Guest / Limited Access /
Hungry for Outrage
Image: Renee Lee / iStock

Pardon the bloated metaphor, but imagine for a moment that the Internet is a buffet. A lot of what's served is lukewarm macaroni and cheese, passable but forgettable. Sometimes you stumble upon a dish that is both delicious and good for you. Buzzfeed is cotton candy, The Economist steamed broccoli. And Christianity Today—well, you can decide what culinary comparison fits best by the end of this editorial.

Recently, it seems, someone on the wait staff put out a heaping plate of sour candy. We are all going back for more, and it's making us quite sick.

Call it the tart deliciousness of moral outrage. From mayors' sex scandals to pastors' oddball comments to judges' incoherent rulings, we are reminded 24/7 of the extent of human folly. If anything, a nonstop news cycle gives us nonstop proof that sin pervades every person and institution. In the words of G. K. Chesterton, original sin "is the only part of Christian theology which can really be proved"—and tweeted, we might add. There is no shortage of reasons to be outraged.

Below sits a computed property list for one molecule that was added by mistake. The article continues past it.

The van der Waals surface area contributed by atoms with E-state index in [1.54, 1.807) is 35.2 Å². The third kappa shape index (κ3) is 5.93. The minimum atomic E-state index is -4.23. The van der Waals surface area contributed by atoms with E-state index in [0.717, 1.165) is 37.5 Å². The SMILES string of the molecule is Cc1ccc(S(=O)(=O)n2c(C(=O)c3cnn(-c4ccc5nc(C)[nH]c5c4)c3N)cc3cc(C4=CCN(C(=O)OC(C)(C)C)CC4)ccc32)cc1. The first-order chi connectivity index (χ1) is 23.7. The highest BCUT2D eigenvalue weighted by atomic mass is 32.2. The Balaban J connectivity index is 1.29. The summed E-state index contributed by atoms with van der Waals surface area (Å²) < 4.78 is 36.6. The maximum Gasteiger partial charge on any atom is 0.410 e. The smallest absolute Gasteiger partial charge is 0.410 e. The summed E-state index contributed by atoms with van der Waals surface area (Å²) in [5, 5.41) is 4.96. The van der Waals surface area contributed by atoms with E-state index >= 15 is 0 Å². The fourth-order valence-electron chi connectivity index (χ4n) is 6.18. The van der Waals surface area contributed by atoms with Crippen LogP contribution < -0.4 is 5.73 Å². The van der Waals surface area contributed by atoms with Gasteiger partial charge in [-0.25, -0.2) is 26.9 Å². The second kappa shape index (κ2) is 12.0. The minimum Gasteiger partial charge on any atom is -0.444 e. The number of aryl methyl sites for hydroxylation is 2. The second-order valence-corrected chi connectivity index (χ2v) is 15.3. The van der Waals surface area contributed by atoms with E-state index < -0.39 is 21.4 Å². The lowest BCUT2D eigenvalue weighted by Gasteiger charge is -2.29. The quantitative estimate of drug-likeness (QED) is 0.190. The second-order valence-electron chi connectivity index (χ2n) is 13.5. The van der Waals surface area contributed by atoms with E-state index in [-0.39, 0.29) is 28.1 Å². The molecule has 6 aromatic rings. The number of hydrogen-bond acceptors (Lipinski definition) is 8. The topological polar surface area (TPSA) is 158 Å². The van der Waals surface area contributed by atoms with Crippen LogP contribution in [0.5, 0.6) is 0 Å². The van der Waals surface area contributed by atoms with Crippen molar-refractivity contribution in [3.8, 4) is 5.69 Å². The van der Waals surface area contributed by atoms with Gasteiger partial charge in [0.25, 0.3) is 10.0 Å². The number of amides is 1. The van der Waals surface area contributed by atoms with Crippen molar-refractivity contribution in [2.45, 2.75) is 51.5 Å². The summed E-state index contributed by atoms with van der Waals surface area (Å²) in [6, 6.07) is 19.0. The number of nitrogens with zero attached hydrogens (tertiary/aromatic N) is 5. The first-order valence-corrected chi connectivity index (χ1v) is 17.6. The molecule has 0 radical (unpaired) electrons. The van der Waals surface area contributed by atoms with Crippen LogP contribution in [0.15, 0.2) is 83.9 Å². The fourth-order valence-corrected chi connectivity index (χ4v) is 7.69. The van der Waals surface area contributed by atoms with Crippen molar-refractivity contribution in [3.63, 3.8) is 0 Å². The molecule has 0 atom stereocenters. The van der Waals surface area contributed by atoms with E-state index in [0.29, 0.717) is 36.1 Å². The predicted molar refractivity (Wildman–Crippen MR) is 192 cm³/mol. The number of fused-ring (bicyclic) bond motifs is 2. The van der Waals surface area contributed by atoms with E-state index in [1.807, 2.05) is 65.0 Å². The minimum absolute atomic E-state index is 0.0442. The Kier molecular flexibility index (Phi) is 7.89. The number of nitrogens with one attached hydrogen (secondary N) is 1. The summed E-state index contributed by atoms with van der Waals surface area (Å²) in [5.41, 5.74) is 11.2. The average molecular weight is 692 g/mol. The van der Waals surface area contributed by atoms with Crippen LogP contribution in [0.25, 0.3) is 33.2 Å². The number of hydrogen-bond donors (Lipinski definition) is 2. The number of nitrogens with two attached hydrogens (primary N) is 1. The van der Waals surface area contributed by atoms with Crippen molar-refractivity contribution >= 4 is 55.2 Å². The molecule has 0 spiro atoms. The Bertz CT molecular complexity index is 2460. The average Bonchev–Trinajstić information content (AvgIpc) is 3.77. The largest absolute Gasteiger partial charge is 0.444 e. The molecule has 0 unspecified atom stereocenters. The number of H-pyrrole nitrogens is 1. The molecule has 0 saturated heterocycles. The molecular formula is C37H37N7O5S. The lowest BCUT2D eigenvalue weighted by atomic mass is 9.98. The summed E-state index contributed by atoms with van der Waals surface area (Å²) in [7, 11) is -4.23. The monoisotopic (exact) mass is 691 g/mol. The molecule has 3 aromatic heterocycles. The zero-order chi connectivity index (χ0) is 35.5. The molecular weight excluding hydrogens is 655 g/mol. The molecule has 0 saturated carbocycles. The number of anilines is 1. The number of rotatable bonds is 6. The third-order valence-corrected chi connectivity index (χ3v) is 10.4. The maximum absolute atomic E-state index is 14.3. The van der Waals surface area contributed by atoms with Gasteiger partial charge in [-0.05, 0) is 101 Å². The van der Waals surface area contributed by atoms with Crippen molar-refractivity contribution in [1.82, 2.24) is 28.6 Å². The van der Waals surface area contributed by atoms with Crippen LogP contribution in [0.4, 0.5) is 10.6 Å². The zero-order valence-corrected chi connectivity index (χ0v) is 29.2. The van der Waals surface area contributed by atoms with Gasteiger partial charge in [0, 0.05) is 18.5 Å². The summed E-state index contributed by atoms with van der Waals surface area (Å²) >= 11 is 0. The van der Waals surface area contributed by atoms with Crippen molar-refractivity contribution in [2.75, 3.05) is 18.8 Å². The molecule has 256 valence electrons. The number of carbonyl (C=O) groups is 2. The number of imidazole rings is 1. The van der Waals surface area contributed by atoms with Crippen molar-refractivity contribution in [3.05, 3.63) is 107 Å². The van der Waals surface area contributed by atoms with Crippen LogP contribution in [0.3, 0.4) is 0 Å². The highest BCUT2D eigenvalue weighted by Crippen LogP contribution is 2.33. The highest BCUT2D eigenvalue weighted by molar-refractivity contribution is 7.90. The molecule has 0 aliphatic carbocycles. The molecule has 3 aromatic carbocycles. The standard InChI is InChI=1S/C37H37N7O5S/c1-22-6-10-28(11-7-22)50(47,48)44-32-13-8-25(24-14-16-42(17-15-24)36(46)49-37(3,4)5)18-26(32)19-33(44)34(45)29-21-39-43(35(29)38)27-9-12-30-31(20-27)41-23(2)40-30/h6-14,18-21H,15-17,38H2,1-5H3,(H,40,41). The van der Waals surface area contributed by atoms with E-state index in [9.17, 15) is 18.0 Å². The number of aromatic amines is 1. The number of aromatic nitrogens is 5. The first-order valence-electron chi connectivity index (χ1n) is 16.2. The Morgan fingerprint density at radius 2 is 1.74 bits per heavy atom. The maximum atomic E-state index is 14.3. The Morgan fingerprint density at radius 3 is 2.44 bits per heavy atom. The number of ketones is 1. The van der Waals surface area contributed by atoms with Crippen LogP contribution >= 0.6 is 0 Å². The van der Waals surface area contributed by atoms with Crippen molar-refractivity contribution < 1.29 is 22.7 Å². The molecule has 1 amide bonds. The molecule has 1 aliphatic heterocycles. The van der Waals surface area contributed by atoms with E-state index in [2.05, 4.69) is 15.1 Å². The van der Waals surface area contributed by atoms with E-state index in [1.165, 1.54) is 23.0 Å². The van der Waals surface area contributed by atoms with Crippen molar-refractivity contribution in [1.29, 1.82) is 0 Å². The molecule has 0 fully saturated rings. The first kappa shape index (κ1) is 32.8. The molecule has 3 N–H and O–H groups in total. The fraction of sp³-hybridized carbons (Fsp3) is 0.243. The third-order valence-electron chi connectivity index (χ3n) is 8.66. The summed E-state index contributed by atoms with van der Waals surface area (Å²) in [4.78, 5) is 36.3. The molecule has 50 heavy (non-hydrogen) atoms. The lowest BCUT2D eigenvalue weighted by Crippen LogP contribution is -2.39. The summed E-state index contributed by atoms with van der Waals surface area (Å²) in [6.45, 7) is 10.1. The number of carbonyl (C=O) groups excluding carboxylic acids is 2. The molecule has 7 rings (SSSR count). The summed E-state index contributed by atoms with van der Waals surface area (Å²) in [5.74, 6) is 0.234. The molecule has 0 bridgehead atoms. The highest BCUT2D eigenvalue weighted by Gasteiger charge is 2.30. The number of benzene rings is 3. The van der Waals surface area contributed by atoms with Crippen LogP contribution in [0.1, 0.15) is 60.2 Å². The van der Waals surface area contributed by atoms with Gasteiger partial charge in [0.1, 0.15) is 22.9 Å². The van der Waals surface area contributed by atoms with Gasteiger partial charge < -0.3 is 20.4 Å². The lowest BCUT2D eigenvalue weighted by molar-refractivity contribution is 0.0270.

When justice is dashed and human dignity is maimed, anger is our right response. But what we do with that anger is the line between wisdom and our own folly. Increasingly, it seems, many of us are using it to show our social media and blog followers that we are on the right side of contentious issues. Who knew that being offended tasted so good?

Two recent examples of outrage from online Christendom: As the world welcomed Prince George Alexander Louis this July, some Christians reacted by harrumphing that secular media were inconsistent in calling him the Royal Baby, not the Royal Fetus. "How grand that the clump of cells in Kate's womb has now, ...

Subscriber access only You have reached the end of this Article Preview

To continue reading, subscribe now. Subscribers have full digital access.

From Issue:
Read These NextSee Our Latest
RecommendedMark Driscoll Addresses Crude Comments Made Trolling as 'William Wallace II'
Mark Driscoll Addresses Crude Comments Made Trolling as 'William Wallace II'
Mars Hill pastor says 14-year-old posts were 'plain wrong' and he 'remain[s] embarrassed,' but 'I have changed.'
TrendingMark Driscoll Resigns from Mars Hill
Mark Driscoll Resigns from Mars Hill
"I do not want to be the source of anything that might detract from our church’s mission."
Editor's PickBless This Tackle? Not a Prayer
Bless This Tackle? Not a Prayer
Christians’ misguided fight for football devotions isn’t working.
Comments
Christianity Today
Hungry for Outrage
hide thisSeptember September

In the Magazine

September 2013

To continue reading, subscribe now for full print and digital access.